What are my options when all the money I invested is gone?

In an ideal world, this article would not need to be written. However, any investor is bound to experience a situation where they will lose money on a deal. We all know that, for the most part, investing in the stock market involves the risk that investments will drop in value and barring anything nefarious going on behind the scenes with the company; generally, there’s not much we can do when a stock drops because these are publicly traded securities.

But when it comes to smaller investments, many are unfamiliar with their rights and options when they invest in private offerings.   We regularly consult with investors who made an investment that sounded great at the time, but then things go downhill and the so inevitably, they wish to know what their options are against the person that sold them the investment?

First, we are not talking about loans which can be secured by collateral or a partnership in which you are actively involved in the activities of the partnership.  Both of those types of deals have different options for protecting your investment. Rather, the investments we are referring to are known as “securities,” meaning you invested your money in a project as a “silent investor” without any or very little say or control over the activities of the project. The average individual investor in many private securities may be unaware that what they are investing in is, in fact, a “security,” and that there are special rules protecting those who invest in “securities.”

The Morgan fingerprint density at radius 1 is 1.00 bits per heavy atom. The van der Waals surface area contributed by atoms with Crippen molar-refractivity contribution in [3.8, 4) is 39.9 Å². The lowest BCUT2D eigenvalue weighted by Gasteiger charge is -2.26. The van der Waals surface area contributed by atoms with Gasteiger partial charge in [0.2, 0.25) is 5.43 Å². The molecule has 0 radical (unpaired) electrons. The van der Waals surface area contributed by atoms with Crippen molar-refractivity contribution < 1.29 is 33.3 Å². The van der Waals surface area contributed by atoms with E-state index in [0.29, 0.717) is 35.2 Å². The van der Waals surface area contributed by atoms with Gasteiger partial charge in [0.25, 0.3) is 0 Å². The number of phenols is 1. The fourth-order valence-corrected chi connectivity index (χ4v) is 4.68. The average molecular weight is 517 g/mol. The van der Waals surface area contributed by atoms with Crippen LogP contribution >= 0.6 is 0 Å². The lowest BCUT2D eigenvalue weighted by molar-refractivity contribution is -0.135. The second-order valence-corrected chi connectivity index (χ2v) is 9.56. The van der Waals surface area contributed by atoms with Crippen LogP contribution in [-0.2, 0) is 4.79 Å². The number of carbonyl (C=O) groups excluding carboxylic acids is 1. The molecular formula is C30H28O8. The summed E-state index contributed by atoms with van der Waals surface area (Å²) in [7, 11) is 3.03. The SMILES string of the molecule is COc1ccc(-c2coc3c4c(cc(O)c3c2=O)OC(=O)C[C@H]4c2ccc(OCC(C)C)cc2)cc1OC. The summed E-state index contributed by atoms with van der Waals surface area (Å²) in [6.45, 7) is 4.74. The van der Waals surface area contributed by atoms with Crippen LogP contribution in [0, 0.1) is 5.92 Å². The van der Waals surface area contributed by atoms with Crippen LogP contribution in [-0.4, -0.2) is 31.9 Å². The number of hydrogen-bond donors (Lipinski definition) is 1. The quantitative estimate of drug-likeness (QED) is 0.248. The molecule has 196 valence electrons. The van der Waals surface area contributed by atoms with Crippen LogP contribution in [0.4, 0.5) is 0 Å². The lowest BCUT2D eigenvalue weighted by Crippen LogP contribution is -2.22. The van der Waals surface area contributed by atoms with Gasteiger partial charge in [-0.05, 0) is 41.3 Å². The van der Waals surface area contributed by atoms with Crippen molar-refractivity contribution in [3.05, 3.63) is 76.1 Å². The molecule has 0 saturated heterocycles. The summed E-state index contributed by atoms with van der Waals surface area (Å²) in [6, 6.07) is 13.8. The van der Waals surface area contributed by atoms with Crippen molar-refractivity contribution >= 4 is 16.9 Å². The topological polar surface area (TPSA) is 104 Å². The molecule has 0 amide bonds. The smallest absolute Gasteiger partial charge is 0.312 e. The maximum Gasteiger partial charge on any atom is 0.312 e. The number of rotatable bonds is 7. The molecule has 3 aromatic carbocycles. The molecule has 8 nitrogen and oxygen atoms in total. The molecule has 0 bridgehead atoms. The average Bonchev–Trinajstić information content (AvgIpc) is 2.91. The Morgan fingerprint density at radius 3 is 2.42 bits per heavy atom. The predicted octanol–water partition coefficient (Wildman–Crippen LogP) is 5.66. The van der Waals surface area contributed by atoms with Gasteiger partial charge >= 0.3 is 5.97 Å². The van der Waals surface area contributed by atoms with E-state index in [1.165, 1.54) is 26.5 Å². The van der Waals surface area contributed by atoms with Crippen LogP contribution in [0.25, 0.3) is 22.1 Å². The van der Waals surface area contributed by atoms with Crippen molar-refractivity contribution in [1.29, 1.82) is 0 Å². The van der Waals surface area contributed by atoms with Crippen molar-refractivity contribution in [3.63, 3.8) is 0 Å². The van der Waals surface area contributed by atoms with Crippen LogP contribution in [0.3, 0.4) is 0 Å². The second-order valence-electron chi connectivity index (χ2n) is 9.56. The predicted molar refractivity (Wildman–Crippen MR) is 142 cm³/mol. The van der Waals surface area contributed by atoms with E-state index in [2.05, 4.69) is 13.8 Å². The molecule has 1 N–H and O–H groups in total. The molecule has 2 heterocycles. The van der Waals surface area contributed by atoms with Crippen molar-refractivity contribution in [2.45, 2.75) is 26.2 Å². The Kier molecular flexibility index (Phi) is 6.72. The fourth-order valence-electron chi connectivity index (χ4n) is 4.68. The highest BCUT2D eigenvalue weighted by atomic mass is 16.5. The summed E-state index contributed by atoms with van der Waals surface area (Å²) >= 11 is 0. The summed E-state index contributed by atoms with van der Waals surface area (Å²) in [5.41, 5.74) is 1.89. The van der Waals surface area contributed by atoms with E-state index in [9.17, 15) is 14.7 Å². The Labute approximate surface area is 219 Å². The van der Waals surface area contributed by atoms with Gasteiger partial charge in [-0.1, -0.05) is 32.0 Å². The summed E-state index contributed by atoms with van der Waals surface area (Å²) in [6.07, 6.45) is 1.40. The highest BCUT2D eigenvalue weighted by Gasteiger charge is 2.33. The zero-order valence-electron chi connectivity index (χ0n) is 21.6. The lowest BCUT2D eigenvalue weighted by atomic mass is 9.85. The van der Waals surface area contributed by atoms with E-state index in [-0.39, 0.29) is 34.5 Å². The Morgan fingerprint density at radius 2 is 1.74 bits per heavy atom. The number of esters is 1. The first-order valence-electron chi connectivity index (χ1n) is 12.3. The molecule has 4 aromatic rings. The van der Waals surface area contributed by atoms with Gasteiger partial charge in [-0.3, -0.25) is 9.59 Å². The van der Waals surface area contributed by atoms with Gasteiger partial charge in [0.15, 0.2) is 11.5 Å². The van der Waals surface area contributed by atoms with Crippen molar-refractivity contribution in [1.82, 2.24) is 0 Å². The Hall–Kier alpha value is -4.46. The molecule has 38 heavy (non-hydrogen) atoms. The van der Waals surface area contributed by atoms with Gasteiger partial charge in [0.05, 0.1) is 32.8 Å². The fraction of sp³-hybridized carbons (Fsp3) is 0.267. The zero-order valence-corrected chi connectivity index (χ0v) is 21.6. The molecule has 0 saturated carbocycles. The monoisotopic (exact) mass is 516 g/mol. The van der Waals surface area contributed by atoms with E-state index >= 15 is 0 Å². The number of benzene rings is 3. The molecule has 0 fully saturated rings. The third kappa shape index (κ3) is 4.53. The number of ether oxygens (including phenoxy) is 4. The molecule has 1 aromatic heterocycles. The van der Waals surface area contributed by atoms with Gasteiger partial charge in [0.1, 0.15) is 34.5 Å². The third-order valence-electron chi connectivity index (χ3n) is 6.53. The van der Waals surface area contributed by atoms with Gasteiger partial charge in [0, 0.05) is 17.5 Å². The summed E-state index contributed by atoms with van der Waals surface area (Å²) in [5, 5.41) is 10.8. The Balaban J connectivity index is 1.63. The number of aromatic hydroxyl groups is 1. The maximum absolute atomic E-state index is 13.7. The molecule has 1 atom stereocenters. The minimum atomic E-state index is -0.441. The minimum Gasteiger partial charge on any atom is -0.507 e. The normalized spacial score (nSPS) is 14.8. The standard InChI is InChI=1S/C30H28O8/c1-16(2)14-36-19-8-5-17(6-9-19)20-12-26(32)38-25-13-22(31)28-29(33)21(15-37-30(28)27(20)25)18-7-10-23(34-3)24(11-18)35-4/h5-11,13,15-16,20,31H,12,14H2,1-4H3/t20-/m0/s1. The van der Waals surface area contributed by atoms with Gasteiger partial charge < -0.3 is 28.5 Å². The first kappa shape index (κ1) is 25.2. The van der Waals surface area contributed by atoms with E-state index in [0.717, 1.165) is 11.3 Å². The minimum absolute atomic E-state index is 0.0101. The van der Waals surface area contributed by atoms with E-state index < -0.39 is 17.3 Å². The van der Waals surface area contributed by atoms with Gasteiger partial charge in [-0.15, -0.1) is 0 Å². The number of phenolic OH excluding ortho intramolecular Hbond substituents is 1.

A security is generally defined as an investment in a common enterprise with the expectation of profit from the efforts of the promoter or third party.   So if you invest money with someone and the success of the investment depends entirely on this third party (unless it is a true loan), most likely it is a security. If the investment is deemed a security, it must either be registered with the SEC or qualified for an exemption. For more on these rules and exemptions, please see this article.

In the case of private securities, you can easily check to see if the investment has qualified for a federal exemption by checking the company out at the SEC website at: https://www.sec.gov/edgar/searchedgar/companysearch.html

Individual states also have their own exemptions under each state’s “blue sky laws.”

Anyone looking to invest in a private security should be aware of law governing securities violations.    This is especially true because in many cases by the time you realize something was wrong, its too late. In general, there are three categories of legal claims that can be brought on the promoter who violates securities laws.   This article will focus primarily on federal law, but states have similar laws as well.

  1. Sale of an Unregistered Security – A promoter that sells a security that is not registered with the SEC or qualified for an exemption could be liable for sale of an unregistered security. In general, this is the easiest type of violation to prove because all that needs to be established is that (a) the investment was a security, (b) it was sold to you, and (c) it was not registered or qualified for an exemption. Most of the time, if you were a silent investor in a private investment that didn’t involve a PPM (Private Placement Memorandum) most likely the promoter violated this rule.   If you are able to prove these elements, then you may be entitled to a return of your investment. That’s great! However, the drawback is that there is a very short window in which you can bring this type of a claim. Under Federal law, the statute of limitations for this claim is only 1 year after the sale, or under very limited circumstances, the time could be extended to 3 years. This short timeline is partially due to the fact that these types of claims are generally easier to prove and, it is not very difficult from a practical standpoint to determine if your investment was an unregistered security. It is important to be aware of the applicable deadlines because many clients do not realize something was amiss until they lose their money and often times this occurs after the statute of limitations has run.